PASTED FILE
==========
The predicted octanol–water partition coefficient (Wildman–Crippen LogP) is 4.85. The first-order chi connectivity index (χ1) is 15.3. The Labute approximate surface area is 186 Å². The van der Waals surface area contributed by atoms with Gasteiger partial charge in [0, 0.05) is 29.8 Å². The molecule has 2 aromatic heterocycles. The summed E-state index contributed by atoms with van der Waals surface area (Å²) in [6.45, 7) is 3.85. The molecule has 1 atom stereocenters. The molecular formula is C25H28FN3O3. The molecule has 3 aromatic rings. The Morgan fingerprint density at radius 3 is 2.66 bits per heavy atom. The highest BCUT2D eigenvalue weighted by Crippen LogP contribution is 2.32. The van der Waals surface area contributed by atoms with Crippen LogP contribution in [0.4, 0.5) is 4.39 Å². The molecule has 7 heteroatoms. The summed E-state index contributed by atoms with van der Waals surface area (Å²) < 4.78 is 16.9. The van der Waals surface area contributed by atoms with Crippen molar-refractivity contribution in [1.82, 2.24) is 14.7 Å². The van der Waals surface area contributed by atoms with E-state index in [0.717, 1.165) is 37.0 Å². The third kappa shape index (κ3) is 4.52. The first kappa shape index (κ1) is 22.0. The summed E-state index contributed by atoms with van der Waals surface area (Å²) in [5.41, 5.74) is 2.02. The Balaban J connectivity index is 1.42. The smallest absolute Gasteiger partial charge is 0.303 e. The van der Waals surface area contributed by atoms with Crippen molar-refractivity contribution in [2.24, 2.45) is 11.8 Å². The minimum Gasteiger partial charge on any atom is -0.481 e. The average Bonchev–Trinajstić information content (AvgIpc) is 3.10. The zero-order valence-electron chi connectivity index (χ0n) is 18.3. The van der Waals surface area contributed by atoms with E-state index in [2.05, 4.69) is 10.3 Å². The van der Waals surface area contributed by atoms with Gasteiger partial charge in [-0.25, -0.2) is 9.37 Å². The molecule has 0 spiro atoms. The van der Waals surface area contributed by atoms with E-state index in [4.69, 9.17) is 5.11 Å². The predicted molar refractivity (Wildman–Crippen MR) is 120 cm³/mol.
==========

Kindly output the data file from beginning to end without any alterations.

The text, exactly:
The predicted octanol–water partition coefficient (Wildman–Crippen LogP) is 4.85. The first-order chi connectivity index (χ1) is 15.3. The Labute approximate surface area is 186 Å². The van der Waals surface area contributed by atoms with Gasteiger partial charge in [0, 0.05) is 29.8 Å². The molecule has 2 aromatic heterocycles. The summed E-state index contributed by atoms with van der Waals surface area (Å²) in [6.45, 7) is 3.85. The molecule has 1 atom stereocenters. The molecular formula is C25H28FN3O3. The molecule has 3 aromatic rings. The Morgan fingerprint density at radius 3 is 2.66 bits per heavy atom. The highest BCUT2D eigenvalue weighted by Crippen LogP contribution is 2.32. The van der Waals surface area contributed by atoms with Crippen LogP contribution in [0.4, 0.5) is 4.39 Å². The molecule has 7 heteroatoms. The summed E-state index contributed by atoms with van der Waals surface area (Å²) < 4.78 is 16.9. The van der Waals surface area contributed by atoms with Crippen molar-refractivity contribution in [1.82, 2.24) is 14.7 Å². The van der Waals surface area contributed by atoms with E-state index in [0.717, 1.165) is 37.0 Å². The third kappa shape index (κ3) is 4.52. The first kappa shape index (κ1) is 22.0. The summed E-state index contributed by atoms with van der Waals surface area (Å²) in [5.41, 5.74) is 2.02. The Balaban J connectivity index is 1.42. The smallest absolute Gasteiger partial charge is 0.303 e. The van der Waals surface area contributed by atoms with Crippen molar-refractivity contribution in [2.24, 2.45) is 11.8 Å². The minimum Gasteiger partial charge on any atom is -0.481 e. The average Bonchev–Trinajstić information content (AvgIpc) is 3.10. The zero-order valence-electron chi connectivity index (χ0n) is 18.3. The van der Waals surface area contributed by atoms with E-state index in [2.05, 4.69) is 10.3 Å². The van der Waals surface area contributed by atoms with Gasteiger partial charge in [-0.25, -0.2) is 9.37 Å². The molecule has 0 spiro atoms. The van der Waals surface area contributed by atoms with E-state index in [4.69, 9.17) is 5.11 Å². The predicted molar refractivity (Wildman–Crippen MR) is 120 cm³/mol.